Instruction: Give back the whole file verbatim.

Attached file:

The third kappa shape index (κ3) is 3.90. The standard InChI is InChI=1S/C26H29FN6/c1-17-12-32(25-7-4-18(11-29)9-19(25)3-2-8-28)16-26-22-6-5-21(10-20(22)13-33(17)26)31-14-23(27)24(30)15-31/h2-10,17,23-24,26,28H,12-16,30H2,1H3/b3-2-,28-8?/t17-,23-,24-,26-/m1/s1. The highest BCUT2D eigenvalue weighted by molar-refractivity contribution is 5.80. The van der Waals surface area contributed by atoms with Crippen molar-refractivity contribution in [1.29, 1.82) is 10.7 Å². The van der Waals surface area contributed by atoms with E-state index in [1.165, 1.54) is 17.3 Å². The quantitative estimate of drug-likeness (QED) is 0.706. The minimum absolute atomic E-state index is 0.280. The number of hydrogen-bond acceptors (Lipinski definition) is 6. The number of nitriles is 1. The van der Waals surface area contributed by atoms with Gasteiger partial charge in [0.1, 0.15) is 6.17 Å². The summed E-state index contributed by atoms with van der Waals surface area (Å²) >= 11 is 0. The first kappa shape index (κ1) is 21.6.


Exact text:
The third kappa shape index (κ3) is 3.90. The standard InChI is InChI=1S/C26H29FN6/c1-17-12-32(25-7-4-18(11-29)9-19(25)3-2-8-28)16-26-22-6-5-21(10-20(22)13-33(17)26)31-14-23(27)24(30)15-31/h2-10,17,23-24,26,28H,12-16,30H2,1H3/b3-2-,28-8?/t17-,23-,24-,26-/m1/s1. The highest BCUT2D eigenvalue weighted by molar-refractivity contribution is 5.80. The van der Waals surface area contributed by atoms with Crippen molar-refractivity contribution in [1.29, 1.82) is 10.7 Å². The van der Waals surface area contributed by atoms with E-state index in [1.165, 1.54) is 17.3 Å². The quantitative estimate of drug-likeness (QED) is 0.706. The minimum absolute atomic E-state index is 0.280. The number of hydrogen-bond acceptors (Lipinski definition) is 6. The number of nitriles is 1. The van der Waals surface area contributed by atoms with Gasteiger partial charge in [0.1, 0.15) is 6.17 Å². The summed E-state index contributed by atoms with van der Waals surface area (Å²) >= 11 is 0. The first kappa shape index (κ1) is 21.6.